In another embodiment of the heat-pressure fixing device according to the present invention, an endless film as a fixing member may be used in order to shorten the warming-up time prior to the fixing operation. More specifically, such an embodiment of the heat-pressure fixing device according to the present invention may comprise a heating member, a heat-resistant fixing film which moves relative to the heating member with its one surface rubbing the heating member and moves together with a recording sheet with the other surface contacting the recording sheet, conveying means (such as drive rollers) around which the fixing film is wound, and a pressure member forming a nip with the heating member via the fixing film, whereby an unfixed toner image carried on the recording sheet conveyed together with the fixing film is heated by heat evolved from the heating member via the fixing film at the nip, thereby fixing the toner image onto the recording sheet.
The heat-resistant endless fixing film may suitably comprise a heat-resistant resinous film substrate, such as a 20 to 80 μm-thick polyimide film, coated via a primer layer with a 100 to 300 μm-thick dimethylsilicone rubber layer.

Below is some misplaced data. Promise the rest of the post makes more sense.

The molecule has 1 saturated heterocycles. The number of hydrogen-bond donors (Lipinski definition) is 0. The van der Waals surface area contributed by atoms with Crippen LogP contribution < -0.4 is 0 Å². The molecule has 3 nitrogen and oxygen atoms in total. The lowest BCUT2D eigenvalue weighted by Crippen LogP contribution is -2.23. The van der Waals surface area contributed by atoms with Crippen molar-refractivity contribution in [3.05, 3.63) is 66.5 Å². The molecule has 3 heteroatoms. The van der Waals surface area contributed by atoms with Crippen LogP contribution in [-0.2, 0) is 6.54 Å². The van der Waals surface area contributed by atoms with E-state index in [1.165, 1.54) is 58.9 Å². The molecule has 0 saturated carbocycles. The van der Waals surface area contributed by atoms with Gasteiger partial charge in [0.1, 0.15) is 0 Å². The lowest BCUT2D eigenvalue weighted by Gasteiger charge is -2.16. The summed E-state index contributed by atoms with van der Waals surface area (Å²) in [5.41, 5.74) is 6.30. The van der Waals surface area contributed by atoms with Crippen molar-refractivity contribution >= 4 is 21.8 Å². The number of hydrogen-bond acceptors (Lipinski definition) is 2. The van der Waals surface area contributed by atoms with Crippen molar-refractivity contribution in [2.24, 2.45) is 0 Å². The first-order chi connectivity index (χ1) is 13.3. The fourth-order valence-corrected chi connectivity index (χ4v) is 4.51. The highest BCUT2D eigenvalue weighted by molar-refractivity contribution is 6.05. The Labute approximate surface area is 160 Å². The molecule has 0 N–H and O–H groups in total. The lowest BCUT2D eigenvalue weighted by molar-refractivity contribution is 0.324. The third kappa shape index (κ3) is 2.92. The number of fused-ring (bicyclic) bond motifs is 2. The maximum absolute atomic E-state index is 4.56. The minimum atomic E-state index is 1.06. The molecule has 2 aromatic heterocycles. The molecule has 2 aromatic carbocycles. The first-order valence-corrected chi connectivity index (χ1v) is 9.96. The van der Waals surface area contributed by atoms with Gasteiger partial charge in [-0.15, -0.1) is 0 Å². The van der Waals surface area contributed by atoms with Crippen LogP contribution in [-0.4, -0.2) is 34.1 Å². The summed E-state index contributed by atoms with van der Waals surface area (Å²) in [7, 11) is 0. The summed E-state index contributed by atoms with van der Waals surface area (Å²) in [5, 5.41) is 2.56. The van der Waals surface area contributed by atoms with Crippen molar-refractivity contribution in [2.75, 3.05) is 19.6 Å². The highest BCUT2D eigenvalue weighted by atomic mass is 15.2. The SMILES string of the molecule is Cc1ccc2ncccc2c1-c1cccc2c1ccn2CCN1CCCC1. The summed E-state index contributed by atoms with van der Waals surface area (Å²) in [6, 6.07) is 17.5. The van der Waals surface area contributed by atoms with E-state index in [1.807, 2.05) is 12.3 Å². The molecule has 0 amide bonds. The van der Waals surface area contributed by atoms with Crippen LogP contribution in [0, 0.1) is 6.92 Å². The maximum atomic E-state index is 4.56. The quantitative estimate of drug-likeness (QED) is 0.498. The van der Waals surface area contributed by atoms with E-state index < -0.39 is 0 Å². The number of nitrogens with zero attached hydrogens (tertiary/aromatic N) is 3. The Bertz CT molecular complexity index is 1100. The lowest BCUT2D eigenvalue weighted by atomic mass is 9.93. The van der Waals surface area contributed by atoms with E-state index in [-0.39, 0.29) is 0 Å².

In the case of forming toner images on both sides (i.e., surfaces) of a recording sheet, it is preferred that the pressure member is also surfaced with a dimethylsilicone rubber identical to the one surfacing the fixing member as described above.
The surfacing of the fixing member or the pressure member may be realized by surface coating of a substrate for constituting the fixing or pressure member with a surface layer of the dimethyl silicone rubber specified above, or the fixing member or the pressure may be composed of the dimethylsilicone rubber specified above.